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Really? It does not look like the recipes I recognise for South Asian pickle – not that they are uniform, but fenugreek, mustard, salt and oils are prominent-- not vinegar and sugar.
But then, I wouldn’t be treating chutney and pickle as interchangeable either. Chutneys are more likely to be made with sugar and vinegar, but pickle (Indian) no.

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Sorry I missed this post, yeah that Patak’s pickle is the kind I was talking about, that’s the only kind of Indian “pickle” I am familiar with. There are so many brands! I’ll try the Patak’s lime next time.

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What about the pickles you’re referencing tastes horrible to you?

Asking because there are many types, some with specific strong flavor agents, and others that don’t have those. Fenugreek is one possibility - bitter, strong. Asafoetida is another. Mustard oil too. And so on. You can avoid those things - they are not in everything.

How Indians eat pickles explains why they taste the way they do. They are meant to be eaten in tiny quantity, as a flavor enhancer for an otherwise mildly flavored meal. So no one would have a plate of highly spiced food, and then put pickle on that. One would, however, have a regular daily meal of rice, dal (or those combined into khichdi), chapati/paratha, and then either no vegetable but pickle to bring some spice and flavor to the meal, or an everyday vegetable (that’s not too heavily flavored) and a bit of pickle on the side. Or a simplified meal of khichdi (rice and dal cooked together) or pulao or stuffed parathas - always served with yogurt and a little pickle.

Here’s a pic off the internet for context - the pickle is in the middle.


Among Indian pickles, there are the salty/sour/spicy style and the sweet/tangy style. Some ingredients are used in both styles (mango, lime/lemon), others only in the former (garlic, certain herbs, tomato, etc).

Jarred pickles have come a long way, and are inexpensive for you to put together a tasting for yourself.

Bedekar is a solid Indian brand choice. Mothers is another. MTR and Priya have a better range of South Indian pickles - yes, there’s a lot of regional variety, as with food. Some expat brands (like Pataks) may be skewed to foreign palates, others were developed for the immigrant community and are pretty true to the original (Deep, Swad). Often what is referred to as pickles and chutneys in Western parlance has little to do with actual Indian pickles and chutneys.

If you’re looking for some easy hits to get started:

FWIW - I use my pickles (usually spicy ones) in many non-Indian applications too - as a marinade for grilled chicken or fish, as a mayo or yogurt mix-in for a spread or dip, alone as an intense sandwich spread, added as a flavor boost for any braise or gravy dish, and so on. Think of it like a magic ingredient - how people use gochujang these days, or anchovies, or fish sauce, or chilli oil - it’s powerful, and a little goes a long way.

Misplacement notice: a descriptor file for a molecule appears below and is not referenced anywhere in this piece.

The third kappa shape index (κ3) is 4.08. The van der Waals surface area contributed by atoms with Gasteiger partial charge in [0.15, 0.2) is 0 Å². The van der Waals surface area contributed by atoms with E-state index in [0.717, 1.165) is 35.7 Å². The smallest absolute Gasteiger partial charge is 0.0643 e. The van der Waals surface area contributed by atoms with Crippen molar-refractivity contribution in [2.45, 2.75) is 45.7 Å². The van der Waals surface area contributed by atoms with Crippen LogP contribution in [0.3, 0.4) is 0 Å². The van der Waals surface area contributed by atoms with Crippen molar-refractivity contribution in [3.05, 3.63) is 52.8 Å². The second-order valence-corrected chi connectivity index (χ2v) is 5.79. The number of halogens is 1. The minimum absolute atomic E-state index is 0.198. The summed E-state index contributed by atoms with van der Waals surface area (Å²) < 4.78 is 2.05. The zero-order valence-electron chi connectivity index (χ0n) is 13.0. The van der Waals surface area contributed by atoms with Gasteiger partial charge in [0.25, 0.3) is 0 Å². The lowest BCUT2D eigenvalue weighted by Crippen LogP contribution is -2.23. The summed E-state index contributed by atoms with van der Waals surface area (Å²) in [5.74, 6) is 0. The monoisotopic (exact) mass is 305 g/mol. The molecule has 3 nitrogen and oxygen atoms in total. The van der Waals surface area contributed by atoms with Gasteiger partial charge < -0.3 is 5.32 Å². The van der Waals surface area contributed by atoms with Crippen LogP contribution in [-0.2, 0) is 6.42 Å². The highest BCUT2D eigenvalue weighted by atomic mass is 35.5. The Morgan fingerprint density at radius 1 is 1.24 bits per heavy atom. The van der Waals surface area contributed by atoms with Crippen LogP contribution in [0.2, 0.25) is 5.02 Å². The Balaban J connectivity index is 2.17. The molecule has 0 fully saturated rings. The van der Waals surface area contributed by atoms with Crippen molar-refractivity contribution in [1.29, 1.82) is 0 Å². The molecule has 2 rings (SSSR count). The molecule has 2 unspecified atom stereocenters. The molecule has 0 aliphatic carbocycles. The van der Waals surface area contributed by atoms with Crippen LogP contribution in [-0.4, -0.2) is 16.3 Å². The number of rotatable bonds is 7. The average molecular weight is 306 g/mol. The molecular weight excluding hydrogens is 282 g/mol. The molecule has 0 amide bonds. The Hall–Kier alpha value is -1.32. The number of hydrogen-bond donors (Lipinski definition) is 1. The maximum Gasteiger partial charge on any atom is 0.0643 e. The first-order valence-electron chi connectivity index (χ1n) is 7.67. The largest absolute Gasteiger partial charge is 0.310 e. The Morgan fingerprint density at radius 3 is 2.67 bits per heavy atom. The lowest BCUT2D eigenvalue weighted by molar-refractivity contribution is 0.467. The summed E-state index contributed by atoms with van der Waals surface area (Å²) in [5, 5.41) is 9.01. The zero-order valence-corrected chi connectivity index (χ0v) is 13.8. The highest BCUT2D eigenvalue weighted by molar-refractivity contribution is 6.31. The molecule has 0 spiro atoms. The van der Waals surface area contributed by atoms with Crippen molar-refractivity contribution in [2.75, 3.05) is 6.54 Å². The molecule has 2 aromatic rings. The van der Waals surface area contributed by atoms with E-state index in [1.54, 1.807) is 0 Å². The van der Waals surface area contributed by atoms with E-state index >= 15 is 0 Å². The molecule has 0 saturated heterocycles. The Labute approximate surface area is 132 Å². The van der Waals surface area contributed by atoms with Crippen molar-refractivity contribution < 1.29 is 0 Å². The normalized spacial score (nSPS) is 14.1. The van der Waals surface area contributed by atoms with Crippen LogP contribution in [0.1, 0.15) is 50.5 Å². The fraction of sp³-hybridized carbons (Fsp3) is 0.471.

Agree with everything Saregama wrote. Indian pickles are eaten in small quantities to help flavor whatever you’re eating (unless you’re my daughter, who will eat 3 pieces of mango pickle in one sitting). Flavors and styles vary by region too.

We like Shan or Ahmed brand mixed pickle with our Punjabi foods like stuffed parathas or dal/roti. For South Indian foods, like sambhar/rice or yogurt rice, we like the Priya mixed pickle or the red chilli pickle. I sometimes make a cauliflower, turnip and carrot Punjabi style pickle at home in the cooler months (probably going to make some this weekend).

Indian pickles definitely don’t taste “horrible”, but you have to pair the right kind with the right foods to get the best flavor.


There are sweet Indian pickles without those savory spices, but I’d agree with you that that’s not in the style of a south asian pickle, but rather a western chutney.

I wouldn’t treat them as interchangeable either.

BUT, what you describe as a chutney is what is recognized in the west as “chutney” - not indian / south asian chutney. The latter is most often savory, sometimes sweet and sour, and very rarely just sweet. Most often made with fresh ingredients and meant to be consumed within a couple of days (though there are cooked instances too).

Cilantro chutney, mint chutney, tamarind chutney, and coconut chutney are probably the best recognized and most popular. Then regionally there are tomato chutney and onion chutney in the south and the northeast both, some vegetable peels are repurposed as chutneys, and so on.

Vinegar does not appear in most indian preserving or cooking. Goa is the obvious exception, plus a smattering of other places. So you wouldn’t find vinegar in an Indian chutney. Sour would most likely come from lime, tomato, tamarind, or a combination.

Sugar in Indian pickles is not uncommon either. There are many sweet Indian pickles - mango and lime are probably the best known.


My favourite Mumbai street food restaurant serves three chutneys & pickles, as well as a raita. There’s a sweet mango chutney, coriander & mint chutney and a very fiery lime pickle. I think my favourite is the coriander & mint one - very fresh from the use of the leaves from both herbs.


I love these pickles too. They have such a unique taste. I can’t have a curry without them. I love mixed pickle (or “Achar”) and lime pickle.
Patak’s is good for jarred.